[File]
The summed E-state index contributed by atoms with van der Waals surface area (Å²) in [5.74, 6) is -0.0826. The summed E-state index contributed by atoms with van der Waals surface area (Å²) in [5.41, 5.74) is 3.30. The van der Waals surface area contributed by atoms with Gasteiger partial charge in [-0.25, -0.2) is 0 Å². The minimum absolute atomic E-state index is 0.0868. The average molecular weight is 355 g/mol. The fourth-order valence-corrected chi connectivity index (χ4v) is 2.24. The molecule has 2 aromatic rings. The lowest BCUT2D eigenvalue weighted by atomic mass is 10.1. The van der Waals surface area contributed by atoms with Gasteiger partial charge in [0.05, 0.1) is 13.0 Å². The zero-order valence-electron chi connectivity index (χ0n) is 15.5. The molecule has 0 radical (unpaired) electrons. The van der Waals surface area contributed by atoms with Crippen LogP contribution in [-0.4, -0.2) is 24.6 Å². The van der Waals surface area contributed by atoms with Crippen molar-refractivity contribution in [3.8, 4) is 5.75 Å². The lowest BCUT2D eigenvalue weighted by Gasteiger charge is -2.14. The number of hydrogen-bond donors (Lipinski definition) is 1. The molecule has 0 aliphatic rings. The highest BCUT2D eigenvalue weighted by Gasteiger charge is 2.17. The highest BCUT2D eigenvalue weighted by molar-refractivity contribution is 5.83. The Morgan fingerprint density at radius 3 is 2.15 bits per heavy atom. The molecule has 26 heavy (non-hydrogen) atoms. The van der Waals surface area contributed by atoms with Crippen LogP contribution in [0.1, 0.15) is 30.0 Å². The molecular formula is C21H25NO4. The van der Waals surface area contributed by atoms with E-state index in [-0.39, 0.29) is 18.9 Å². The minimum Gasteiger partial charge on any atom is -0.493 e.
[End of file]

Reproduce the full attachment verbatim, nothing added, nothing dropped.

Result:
The summed E-state index contributed by atoms with van der Waals surface area (Å²) in [5.74, 6) is -0.0826. The summed E-state index contributed by atoms with van der Waals surface area (Å²) in [5.41, 5.74) is 3.30. The van der Waals surface area contributed by atoms with Gasteiger partial charge in [-0.25, -0.2) is 0 Å². The minimum absolute atomic E-state index is 0.0868. The average molecular weight is 355 g/mol. The fourth-order valence-corrected chi connectivity index (χ4v) is 2.24. The molecule has 2 aromatic rings. The lowest BCUT2D eigenvalue weighted by atomic mass is 10.1. The van der Waals surface area contributed by atoms with Gasteiger partial charge in [0.05, 0.1) is 13.0 Å². The zero-order valence-electron chi connectivity index (χ0n) is 15.5. The molecule has 0 radical (unpaired) electrons. The van der Waals surface area contributed by atoms with Crippen LogP contribution in [-0.4, -0.2) is 24.6 Å². The van der Waals surface area contributed by atoms with Crippen molar-refractivity contribution in [3.8, 4) is 5.75 Å². The lowest BCUT2D eigenvalue weighted by Gasteiger charge is -2.14. The number of hydrogen-bond donors (Lipinski definition) is 1. The molecule has 0 aliphatic rings. The highest BCUT2D eigenvalue weighted by Gasteiger charge is 2.17. The highest BCUT2D eigenvalue weighted by molar-refractivity contribution is 5.83. The Morgan fingerprint density at radius 3 is 2.15 bits per heavy atom. The molecule has 26 heavy (non-hydrogen) atoms. The van der Waals surface area contributed by atoms with Crippen LogP contribution in [0.1, 0.15) is 30.0 Å². The molecular formula is C21H25NO4. The van der Waals surface area contributed by atoms with E-state index in [-0.39, 0.29) is 18.9 Å². The minimum Gasteiger partial charge on any atom is -0.493 e.